Imagine you’re applying for a job via video, and without telling you the company uses software that analyzes your eye contact, facial expressions, and tone of voice to predict whether you’re a good match for the job. Or imagine that you work in an Amazon warehouse and an algorithm fires you for not meeting productivity quotas. Or say your employer is using a system to predict whether you will quit or become pregnant, denying you a promotion.
While these scenarios may sound dystopian, each is a real-life example. If they happened to you, what rights would you want? What recourse should you have? And who would you go to for help?
Up until last week, our legal system had very few answers for you. Employers across the economy are using digital technologies to hire, manage, and monitor workers, but with virtually no regulation. That has left the door open for harms such as race and gender discrimination, work speed-up, deskilling and automation, growth in gig work, loss of autonomy and privacy, and suppression of worker organizing.
But on January 1, California took a first step towards worker data rights when new amendments to the California Consumer Privacy Act (CCPA) went into effect and covered workers at large businesses.
This marks the first time that workers in the U.S. will have the right to know when employers are surveilling them, and for what purpose. They will be able to access their data, and ask to correct or delete it. And they will be able to opt-out of employers selling their data.
Workers and policymakers will finally get a look inside the black box of obscure workplace technologies, which is essential for figuring out response strategies. For example, truck drivers in Seattle conducted a one-day strike after finding out about highly invasive cameras in their cabs that used facial recognition and tracked their eye movements, winning the right to cover the cameras for privacy.
Transparency and disclosure alone, however, are not enough. Like the broader policy shift to regulate consumer data, workers deserve a full set of rights and protections around new technologies in their workplaces. Here are some key policy principles:
- Guardrails on how employers use digital technologies. Employers should only use electronic monitoring and algorithmic management for narrow business purposes, without harm to workers. In particular, the unreliability of these systems means they shouldn’t be used to automate decisions like hiring, firing, and discipline. Employers also should not use high-risk or unproven technologies like facial or emotion recognition.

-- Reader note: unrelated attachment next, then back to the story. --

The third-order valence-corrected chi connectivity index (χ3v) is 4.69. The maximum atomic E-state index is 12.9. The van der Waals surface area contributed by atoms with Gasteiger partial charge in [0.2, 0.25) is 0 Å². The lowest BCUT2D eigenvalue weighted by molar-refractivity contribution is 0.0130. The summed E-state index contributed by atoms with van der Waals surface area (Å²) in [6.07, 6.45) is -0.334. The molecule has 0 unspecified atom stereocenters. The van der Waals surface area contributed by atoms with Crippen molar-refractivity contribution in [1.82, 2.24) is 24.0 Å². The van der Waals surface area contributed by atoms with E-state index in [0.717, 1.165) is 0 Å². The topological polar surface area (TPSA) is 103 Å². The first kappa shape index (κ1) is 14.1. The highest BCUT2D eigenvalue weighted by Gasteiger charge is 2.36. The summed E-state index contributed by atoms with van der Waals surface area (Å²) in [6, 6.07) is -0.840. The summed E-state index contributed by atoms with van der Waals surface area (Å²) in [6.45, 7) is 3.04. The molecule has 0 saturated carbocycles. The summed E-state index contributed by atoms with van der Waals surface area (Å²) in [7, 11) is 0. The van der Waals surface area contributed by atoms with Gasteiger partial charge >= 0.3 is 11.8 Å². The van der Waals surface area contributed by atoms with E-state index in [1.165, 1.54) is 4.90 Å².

- Heightened scrutiny for productivity management systems. There is already mounting evidence that productivity monitoring systems in industries such as warehousing and call centers lead to injuries and other negative health impacts. Use of these systems should be subject to strong health and safety regulation.
- Prohibitions on discrimination. Data-driven technologies such as hiring software should not discriminate against workers based on race, gender, disability, and other protected characteristics. As another guard against bias, employers should be prohibited from using predictions about a worker’s traits and behaviors that are unrelated to their job responsibilities.
- Right to organize: Workers should have the right to bargain over employers’ use of data-driven technologies. And as recently affirmed by the NLRB, employers should not use digital technologies or social media monitoring to identify, monitor, or punish workers for organizing.
- Holding employers responsible for harms: Regulatory agencies should play a central role in enforcing technology standards, and workers should be able to sue employers for violations. But we should not wait for harms to occur: employers should be required to conduct impact assessments prior to using new technologies.
These are not outlandish policies. Many are already law in other countries and have informed California’s first-in-kind law regulating warehouse productivity quotas, as well as the proposed Workplace Technology Accountability Act, introduced last year by California Assemblymember Ash Kalra and supported by unions and privacy rights advocates.
The workplace is rapidly becoming a major site for the deployment of AI-based technologies; it is high time that our laws and regulations catch up. Coverage by the CCPA is just the first step to ensure that California workers have the tools necessary to advocate for their rights in the 21st century data-driven workplace.